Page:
Few important security things that should be done to FP

To keep it brief:

  1. One should be able to enable “scramble keypad”. There are numerous easy attacks to pick up the PIN typed in the phone by watching the fingerprints/markings on the screen, if you get access to the phone at some point. Scrambling the keypad would disable this attack mode completely. Its is normal to have this keypad scramble option in all major Android phones today.

  2. One should be able to prevent access to shortcuts/pulldown menu completely when phone is locked. Now the only option is to remove items from there to prevent someone tampering with them (like putting the stolen phone to airplane mode to prevent its tracking etc. or enabling NFC to use wallet etc.). I know the attacked can just remove the battery to shutdown the phone, but the attacker might not know that.

  3. PIN should be able to be asked when powering down the device. I know the attacked can just remove the battery to shutdown the phone, but the attacked might not know that.

  4. SD card arrached to the phone should be encrypted or atleast allowed to be encrypted. Now they are not. This is a major issue in security perspective.

  5. Hopefully at some point one could add additional security in terms of atleast critical things or applications in the phone: Require BOTH fingerprint & pincode to complete the required security critical action. This would make it much more harder for attacked to bypass protections by for example shouldersurfing your PIN or forcing you to use your fingerprint. Similiar to Apples stolen device protection updates have done.

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Concur on all points, albeit with tweaks (also brief):

  1. Scramble keypad: Also restore the letters (2/ABC, 3/DEF, etc), as some people memorise phrases rather than (long) strings of digits.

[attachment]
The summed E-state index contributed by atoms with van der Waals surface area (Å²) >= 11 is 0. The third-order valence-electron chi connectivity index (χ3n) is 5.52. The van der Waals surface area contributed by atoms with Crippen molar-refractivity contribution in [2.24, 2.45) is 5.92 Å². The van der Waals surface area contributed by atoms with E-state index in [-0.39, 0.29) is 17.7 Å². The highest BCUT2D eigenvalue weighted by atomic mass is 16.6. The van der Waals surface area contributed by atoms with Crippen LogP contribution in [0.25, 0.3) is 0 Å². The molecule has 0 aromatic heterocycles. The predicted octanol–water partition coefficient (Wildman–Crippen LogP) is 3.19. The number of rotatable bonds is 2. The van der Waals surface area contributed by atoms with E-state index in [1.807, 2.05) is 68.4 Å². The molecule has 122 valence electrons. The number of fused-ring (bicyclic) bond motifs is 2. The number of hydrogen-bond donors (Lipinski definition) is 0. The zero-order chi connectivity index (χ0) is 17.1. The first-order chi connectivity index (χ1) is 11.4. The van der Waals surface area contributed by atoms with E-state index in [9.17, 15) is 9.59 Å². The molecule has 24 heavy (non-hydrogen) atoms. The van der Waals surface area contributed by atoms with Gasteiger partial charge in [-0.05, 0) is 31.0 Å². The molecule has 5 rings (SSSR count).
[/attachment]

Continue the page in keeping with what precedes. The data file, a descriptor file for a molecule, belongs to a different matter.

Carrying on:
2. Disable shortcuts/pulldown when locked: Agree, but things like the Torch (light) having rapid PIN-free access must be possible (if desired/configured).

  3. PIN to powerdown: Concur, but requiring PIN(/fingerprint) should be optional. And not just powerdown, but also for reboot (restart).

  4. Encrypted SDcard; YES, please! Especially if, as an example, you have a Linux system and hence can handle LUKSv2 encryption, thus preserving SDCard transportability.

  5. Other… no comment.

Items 1 and (especially) 4, scrambled keypad and (especially) encrypted transportable SDcard, are my main wants from this list.

My own 2 cents worth:

  1. Keypads are 3rd party apps (Google in this case), so you’re free to pick a better one…
  2. Agree.
  3. I don’t agree, for the reason you mentioned yourself. Besides, stolen phones are never powered down, because if you do that you will be asked the SIM code and the screen lock code. It’s easier to hack the phone while it is running, and after that it’s yours. As a result, the only one annoyed by a shutdown PIN would be the legitimate owner…
  4. Agree-ish. The issue here is that you have configured the SD card in “sharing” mode, which means it should be readable in another device, which obviously precludes encryption… SD cards configured as memory extensions are indeed encrypted.
  5. I don’t see the point. First of all if somebody is forcing you to unlock it, no amount of passwords and checks will help (if you want to preserve your “physical integrity”)… Also, hacking a phone is done via software, the various PINs, passwords and fingerprints are just mild deterrents, mostly to keep off the nosy spouse/office colleague. In real life they just lower the resell value of the stolen phone, since you’d have to factor in the cost of jailbreaking it.